The thickness of the moon's crust as calculated by NASA's GRAIL mission. The near side is on the left-hand side of the picture, and the far side on the right. Credit: NASA/JPL-Caltech/S. Miljkovic

Moon’s Blotchy Near Side Has Bigger Craters Than Expected

13 Nov , 2013 by

The familiar blotches that make up “the man in the moon”, from the vantage point of Earth, happened because the moon’s crust is thinner on the near side than the far side to our planet, new research reveals.

The twin GRAIL spacecraft provided the most accurate sizes yet of lunar impact craters on the moon, providing more insight into what happened when Earth’s closest large neighbor was hammered with meteorites over billions of years.

“Since time immemorial, humanity has looked up and wondered what made the man in the moon,” stated Maria Zuber, GRAIL principal investigator from the Massachusetts Institute of Technology in Cambridge.

Artist's conception of the twin GRAIL spacecraft, called Ebb and Flow. Credit: NASA/JPL-Caltech

Artist’s conception of the twin GRAIL spacecraft, called Ebb and Flow. Credit: NASA/JPL-Caltech

“We know the dark splotches are large, lava-filled, impact basins that were created by asteroid impacts about four billion years ago. GRAIL data indicate that both the near side and the far side of the moon were bombarded by similarly large impactors, but they reacted to them much differently.”

The moon’s near side is easily visible in a telescope, but it’s hard to measure the size of the impacts because lava is obscuring their dimensions. The GRAIL spacecraft, however, peered at the internal structure of the moon and also produced information showing how thick the crust is. This showed that there are more, bigger craters on the closer side of the moon to us than the further side.

Closeup of the Moon showing Endymion, Atlas and the distant Mare Humboldtianum. Credit and copyright: Danny Robb.

Closeup of the Moon showing Endymion, Atlas and the distant Mare Humboldtianum. Credit and copyright: Danny Robb.

“Impact simulations indicate that impacts into a hot, thin crust representative of the early moon’s near-side hemisphere would have produced basins with as much as twice the diameter as similar impacts into cooler crust, which is indicative of early conditions on the moon’s far-side hemisphere,” stated lead author Katarina Miljkovic of the Paris Institute of Earth Physics (Institut de Physique du Globe de Paris).

As is common with research projects, learning more about the moon is revealing a new mystery that needs to be examined. It’s commonly cited that the moon was walloped during something called the late heavy bombardment, a period four billion years ago when it was believed that more meteorites impacted the moon.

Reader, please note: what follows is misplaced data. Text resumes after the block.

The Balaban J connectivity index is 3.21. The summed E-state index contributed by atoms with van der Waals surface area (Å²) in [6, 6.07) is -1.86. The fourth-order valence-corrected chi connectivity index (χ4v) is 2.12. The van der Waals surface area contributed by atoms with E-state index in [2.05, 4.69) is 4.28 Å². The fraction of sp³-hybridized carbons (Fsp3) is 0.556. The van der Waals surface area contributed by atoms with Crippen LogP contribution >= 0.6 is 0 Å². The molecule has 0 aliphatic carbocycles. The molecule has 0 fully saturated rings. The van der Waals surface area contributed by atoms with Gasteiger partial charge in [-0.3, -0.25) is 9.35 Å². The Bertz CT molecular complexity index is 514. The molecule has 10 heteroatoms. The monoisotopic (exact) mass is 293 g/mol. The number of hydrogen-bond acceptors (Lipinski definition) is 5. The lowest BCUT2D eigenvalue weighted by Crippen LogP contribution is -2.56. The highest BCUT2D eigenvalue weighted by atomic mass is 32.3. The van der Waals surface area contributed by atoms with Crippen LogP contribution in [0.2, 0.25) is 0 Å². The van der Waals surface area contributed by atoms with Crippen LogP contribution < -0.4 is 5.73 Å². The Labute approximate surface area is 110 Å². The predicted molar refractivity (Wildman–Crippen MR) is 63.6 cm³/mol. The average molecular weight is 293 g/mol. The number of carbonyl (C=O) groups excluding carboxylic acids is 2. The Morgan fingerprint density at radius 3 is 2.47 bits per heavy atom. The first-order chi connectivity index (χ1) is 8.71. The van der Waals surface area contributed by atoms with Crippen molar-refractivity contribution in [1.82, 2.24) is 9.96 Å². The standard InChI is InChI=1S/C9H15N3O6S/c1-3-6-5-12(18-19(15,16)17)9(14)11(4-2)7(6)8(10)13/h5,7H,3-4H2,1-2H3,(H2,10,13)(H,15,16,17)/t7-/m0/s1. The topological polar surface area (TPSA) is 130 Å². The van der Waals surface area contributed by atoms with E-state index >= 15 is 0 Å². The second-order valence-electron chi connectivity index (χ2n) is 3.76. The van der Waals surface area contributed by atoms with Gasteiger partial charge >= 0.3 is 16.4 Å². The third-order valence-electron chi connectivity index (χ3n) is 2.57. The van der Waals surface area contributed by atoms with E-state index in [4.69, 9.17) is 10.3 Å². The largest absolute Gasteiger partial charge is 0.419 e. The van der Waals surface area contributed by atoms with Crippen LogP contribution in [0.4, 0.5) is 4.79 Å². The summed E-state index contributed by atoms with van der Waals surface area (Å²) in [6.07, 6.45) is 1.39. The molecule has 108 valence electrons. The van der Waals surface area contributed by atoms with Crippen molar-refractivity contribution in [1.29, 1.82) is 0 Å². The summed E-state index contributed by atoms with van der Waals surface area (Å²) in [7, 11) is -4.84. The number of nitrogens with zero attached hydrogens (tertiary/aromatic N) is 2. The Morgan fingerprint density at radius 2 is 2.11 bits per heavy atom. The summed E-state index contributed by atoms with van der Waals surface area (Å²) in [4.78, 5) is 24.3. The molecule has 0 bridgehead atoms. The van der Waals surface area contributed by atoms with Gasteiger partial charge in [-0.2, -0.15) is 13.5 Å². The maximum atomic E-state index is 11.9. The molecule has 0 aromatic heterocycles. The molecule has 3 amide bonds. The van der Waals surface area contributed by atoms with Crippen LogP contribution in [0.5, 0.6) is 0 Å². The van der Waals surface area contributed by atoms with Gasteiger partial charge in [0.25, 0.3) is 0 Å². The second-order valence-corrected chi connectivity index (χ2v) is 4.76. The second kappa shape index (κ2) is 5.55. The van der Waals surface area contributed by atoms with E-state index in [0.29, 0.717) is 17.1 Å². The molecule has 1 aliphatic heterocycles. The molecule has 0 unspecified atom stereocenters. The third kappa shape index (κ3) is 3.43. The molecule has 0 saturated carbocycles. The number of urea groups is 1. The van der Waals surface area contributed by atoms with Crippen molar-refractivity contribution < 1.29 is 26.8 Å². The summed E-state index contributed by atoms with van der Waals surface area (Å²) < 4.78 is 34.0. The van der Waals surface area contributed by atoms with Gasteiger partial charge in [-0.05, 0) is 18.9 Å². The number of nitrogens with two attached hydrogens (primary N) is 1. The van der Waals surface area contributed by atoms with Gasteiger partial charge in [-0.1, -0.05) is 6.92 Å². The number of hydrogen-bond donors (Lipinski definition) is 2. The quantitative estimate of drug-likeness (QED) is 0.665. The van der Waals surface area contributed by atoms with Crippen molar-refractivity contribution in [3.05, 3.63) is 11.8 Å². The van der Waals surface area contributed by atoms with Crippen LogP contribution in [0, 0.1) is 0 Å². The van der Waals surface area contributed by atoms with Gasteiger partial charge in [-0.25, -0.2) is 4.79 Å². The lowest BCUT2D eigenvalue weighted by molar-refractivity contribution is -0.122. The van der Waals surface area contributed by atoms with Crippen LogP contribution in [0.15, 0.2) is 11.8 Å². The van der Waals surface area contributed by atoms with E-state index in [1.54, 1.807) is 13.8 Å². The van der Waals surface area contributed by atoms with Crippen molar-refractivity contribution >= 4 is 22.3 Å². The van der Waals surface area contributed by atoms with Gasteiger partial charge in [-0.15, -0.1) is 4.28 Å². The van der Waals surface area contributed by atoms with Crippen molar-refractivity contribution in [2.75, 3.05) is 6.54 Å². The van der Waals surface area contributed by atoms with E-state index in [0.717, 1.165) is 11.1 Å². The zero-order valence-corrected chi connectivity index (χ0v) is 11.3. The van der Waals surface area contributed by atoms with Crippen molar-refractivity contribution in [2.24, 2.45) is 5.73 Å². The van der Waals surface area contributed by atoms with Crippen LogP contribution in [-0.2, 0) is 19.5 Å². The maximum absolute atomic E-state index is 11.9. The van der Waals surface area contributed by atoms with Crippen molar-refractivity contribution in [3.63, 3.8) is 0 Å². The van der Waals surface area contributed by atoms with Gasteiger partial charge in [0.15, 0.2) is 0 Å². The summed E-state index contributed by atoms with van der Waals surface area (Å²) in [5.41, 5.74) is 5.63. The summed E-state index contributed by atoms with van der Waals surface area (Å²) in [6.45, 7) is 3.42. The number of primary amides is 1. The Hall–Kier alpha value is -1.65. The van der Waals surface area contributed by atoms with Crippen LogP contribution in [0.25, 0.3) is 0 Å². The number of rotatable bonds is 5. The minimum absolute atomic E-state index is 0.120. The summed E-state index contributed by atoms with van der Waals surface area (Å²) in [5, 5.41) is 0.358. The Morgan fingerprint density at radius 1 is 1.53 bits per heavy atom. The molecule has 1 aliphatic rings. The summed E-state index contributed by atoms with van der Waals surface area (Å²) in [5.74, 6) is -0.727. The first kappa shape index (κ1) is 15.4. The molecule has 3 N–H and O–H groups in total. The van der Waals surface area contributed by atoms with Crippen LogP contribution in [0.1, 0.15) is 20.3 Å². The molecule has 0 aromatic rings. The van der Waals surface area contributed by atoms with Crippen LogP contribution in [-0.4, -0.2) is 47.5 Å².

“The late heavy bombardment is based largely on the ages of large near-side impact basins that are either within, or adjacent to the dark, lava-filled basins, or lunar maria, named Oceanus Procellarum and Mare Imbrium,” NASA stated.

“However, the special composition of the material on and below the surface of the near side implies that the temperatures beneath this region were not representative of the moon as a whole at the time of the late heavy bombardment. The difference in the temperature profiles would have caused scientists to overestimate the magnitude of the basin-forming impact bombardment.”

A research paper on the topic recently appeared in Science. GRAIL successfully concluded its mission last year after nine months of operations, flying into the side of a mountain as planned.

Source: NASA

 

, , , ,



Sort by:   newest | oldest | most voted
IVAN3MAN_AT_LARGE
Member
IVAN3MAN_AT_LARGE
November 13, 2013 12:56 PM
Aqua4U
Member
November 13, 2013 11:05 PM

Would like to see an overlay showing mineral composition and relationship(s) to the deep basins. Mining on the Moon anyone? While we’re at it.. .how about a similar map(s) of Mars?

Martin_Lambert
Guest
Martin_Lambert
November 14, 2013 6:37 AM

I know this is not the topic of this research, but what caused Moon’s near- and farside asymmetry in the first place?

IVAN3MAN_AT_LARGE
Member
IVAN3MAN_AT_LARGE
November 14, 2013 9:18 AM

It may be the result of a slow-velocity impact of a second moon a few tens of millions of years after the formation of the two moons from debris that was ejected when a Mars-size protoplanet smacked into Earth late in its formation period.

Martin_Lambert
Guest
Martin_Lambert
November 14, 2013 10:27 AM

Thanks Ivan. I’m looking at the moon right now and imagining how this would look like from here. Nuff said, it must have been spectacular! smile I wonder if such “pancake” collision would be survivable for Earth observer…

Alexandre Avrane
Guest
Alexandre Avrane
November 16, 2013 12:21 AM

Was the moon position facing Earth already locked by the time of the LHB ? I would have thought this would have taken a couple of giga years.

wpDiscuz